LAWRENCE RYAN, a Chicago police officer, testified, direct examination:

He and his partner, Robert Whiteman, were patrolling in a squad car at about 9:15 p.m. on the night of the robbery. He heard a radio broadcast that an armed robbery had just occurred at the 7-Eleven store at 3800 North Central. A description was given by the dispatcher — a male white, brown hair, mustache, wearing a navy blue ski jacket.

Ryan and Whiteman proceeded to the address, drove through the parking lot and began a search of the area for the offender. While driving through an alley, Ryan spotted a figure crouched in a gangway. Ryan observed that he had dark hair and was wearing a blue ski jacket. Ryan stopped the car. The person ran north through the gangway away from the officers. Ryan and his partner exited the car and went through the gangway. They saw the man ringing the backdoor bell and pounding on the backdoor at 5621 Grace, which the officers later learned was Ruskey's residence.

The officers took the man (defendant Piehl) into custody. The people in the house said they did not know the man. The arrest occurred approximately two minutes after the officers began combing the area. Ryan found a navy blue ski cap, a jacket and a fully loaded .45-caliber automatic revolver at the scene of Piehl's arrest.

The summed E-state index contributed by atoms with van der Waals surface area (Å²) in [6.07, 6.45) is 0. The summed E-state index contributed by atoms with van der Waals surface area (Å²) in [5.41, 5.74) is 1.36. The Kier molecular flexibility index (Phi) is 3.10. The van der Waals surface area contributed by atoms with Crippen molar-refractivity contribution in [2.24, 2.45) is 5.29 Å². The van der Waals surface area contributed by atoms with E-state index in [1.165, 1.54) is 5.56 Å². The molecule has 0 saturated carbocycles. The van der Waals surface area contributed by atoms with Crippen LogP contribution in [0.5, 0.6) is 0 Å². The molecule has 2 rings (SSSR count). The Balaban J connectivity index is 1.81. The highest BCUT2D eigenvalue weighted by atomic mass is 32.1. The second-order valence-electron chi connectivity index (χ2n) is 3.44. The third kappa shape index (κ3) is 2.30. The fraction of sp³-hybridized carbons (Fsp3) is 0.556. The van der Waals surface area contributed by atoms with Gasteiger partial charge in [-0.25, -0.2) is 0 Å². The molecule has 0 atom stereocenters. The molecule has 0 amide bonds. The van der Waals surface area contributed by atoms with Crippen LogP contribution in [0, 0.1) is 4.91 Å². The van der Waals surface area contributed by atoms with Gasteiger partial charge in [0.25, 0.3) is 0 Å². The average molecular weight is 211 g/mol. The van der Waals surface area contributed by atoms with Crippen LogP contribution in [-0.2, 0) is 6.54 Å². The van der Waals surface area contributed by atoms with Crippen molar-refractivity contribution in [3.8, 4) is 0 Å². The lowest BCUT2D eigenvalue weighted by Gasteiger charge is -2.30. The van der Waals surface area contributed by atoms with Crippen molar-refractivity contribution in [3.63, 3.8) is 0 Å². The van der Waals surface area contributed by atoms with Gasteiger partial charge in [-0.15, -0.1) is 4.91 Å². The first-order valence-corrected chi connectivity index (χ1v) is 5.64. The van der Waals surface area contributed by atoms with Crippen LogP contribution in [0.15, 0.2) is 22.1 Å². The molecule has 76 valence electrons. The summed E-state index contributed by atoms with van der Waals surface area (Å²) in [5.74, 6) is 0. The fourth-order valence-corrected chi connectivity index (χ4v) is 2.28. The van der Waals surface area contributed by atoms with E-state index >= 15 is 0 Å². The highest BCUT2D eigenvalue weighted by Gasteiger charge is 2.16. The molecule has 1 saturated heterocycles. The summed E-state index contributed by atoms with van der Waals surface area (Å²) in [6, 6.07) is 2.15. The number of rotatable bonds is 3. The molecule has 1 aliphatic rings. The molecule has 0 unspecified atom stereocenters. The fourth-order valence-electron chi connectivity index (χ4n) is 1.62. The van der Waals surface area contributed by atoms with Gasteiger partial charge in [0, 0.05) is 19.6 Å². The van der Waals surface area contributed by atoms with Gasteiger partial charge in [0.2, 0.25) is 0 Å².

Within three or four minutes after he arrested Piehl, Ryan took Piehl to the 7-Eleven store and Cregier identified Piehl as the robber.

OFFICER JEROME BOGUCKI testified, direct examination:

He and his partner, Detective Kaupert, interviewed defendant Ruskey at approximately 10:30 p.m. on the night of the robbery. Ruskey told BOGUCKI and Kaupert that he was waiting in line in the 7-Eleven store to make a purchase and a man came in with a gun and took $3 from him. Ruskey was asked to identify Piehl. Ruskey told the officers that Piehl was not the robber. Officer Bogucki then discovered that Ruskey lived at the address at which Piehl was arrested.

Piehl was then questioned. He told the officers that he ran because he was carrying a gun he had just purchased when he heard and saw police cars. The officers then asked Ruskey why Piehl was knocking on his door. Ruskey responded that he was a friend of Piehl's mother, but he did not know Piehl's first name. Ruskey denied participation in the robbery.

At this point, Ruskey was given Miranda warnings and upon further questioning Ruskey admitted that he and Piehl had been driving around in his car and that he knew that Piehl had a gun. Ruskey admitted that he and Piehl went into the 7-Eleven together but that he was surprised when Piehl showed the gun and robbed the store. Upon Officer Bogucki's further questioning of Piehl, Piehl admitted that he and Ruskey rode in Ruskey's car looking for a place to rob and that they looked at several gas stations before deciding to rob the 7-Eleven store. Piehl recounted that they went in, that he took the money and that they were to later meet back at Ruskey's residence.

Bogucki recovered the receipt for the purchase of the gun from Piehl. Ruskey signed a consent-to-search form. The officers recovered a brown holster from the front seat of Ruskey's car where Piehl told them he left it.

JOHN WILSON, an assistant State's Attorney, testified: